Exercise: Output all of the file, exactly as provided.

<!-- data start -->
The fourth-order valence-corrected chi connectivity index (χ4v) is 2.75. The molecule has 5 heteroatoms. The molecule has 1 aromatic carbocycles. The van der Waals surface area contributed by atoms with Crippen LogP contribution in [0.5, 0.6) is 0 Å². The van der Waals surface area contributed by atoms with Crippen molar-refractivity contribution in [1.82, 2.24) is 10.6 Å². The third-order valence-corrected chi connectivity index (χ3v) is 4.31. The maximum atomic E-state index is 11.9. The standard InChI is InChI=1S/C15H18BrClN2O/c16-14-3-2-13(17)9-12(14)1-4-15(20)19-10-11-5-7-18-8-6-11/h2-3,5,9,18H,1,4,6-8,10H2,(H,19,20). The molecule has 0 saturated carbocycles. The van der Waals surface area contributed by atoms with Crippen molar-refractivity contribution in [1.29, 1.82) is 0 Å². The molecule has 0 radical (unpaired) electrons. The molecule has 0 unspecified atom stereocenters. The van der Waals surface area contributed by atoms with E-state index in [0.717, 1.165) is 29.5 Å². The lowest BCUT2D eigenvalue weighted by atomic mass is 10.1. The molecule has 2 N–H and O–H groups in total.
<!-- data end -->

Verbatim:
The fourth-order valence-corrected chi connectivity index (χ4v) is 2.75. The molecule has 5 heteroatoms. The molecule has 1 aromatic carbocycles. The van der Waals surface area contributed by atoms with Crippen LogP contribution in [0.5, 0.6) is 0 Å². The van der Waals surface area contributed by atoms with Crippen molar-refractivity contribution in [1.82, 2.24) is 10.6 Å². The third-order valence-corrected chi connectivity index (χ3v) is 4.31. The maximum atomic E-state index is 11.9. The standard InChI is InChI=1S/C15H18BrClN2O/c16-14-3-2-13(17)9-12(14)1-4-15(20)19-10-11-5-7-18-8-6-11/h2-3,5,9,18H,1,4,6-8,10H2,(H,19,20). The molecule has 0 saturated carbocycles. The van der Waals surface area contributed by atoms with Crippen molar-refractivity contribution in [1.29, 1.82) is 0 Å². The molecule has 0 radical (unpaired) electrons. The molecule has 0 unspecified atom stereocenters. The van der Waals surface area contributed by atoms with E-state index in [0.717, 1.165) is 29.5 Å². The lowest BCUT2D eigenvalue weighted by atomic mass is 10.1. The molecule has 2 N–H and O–H groups in total.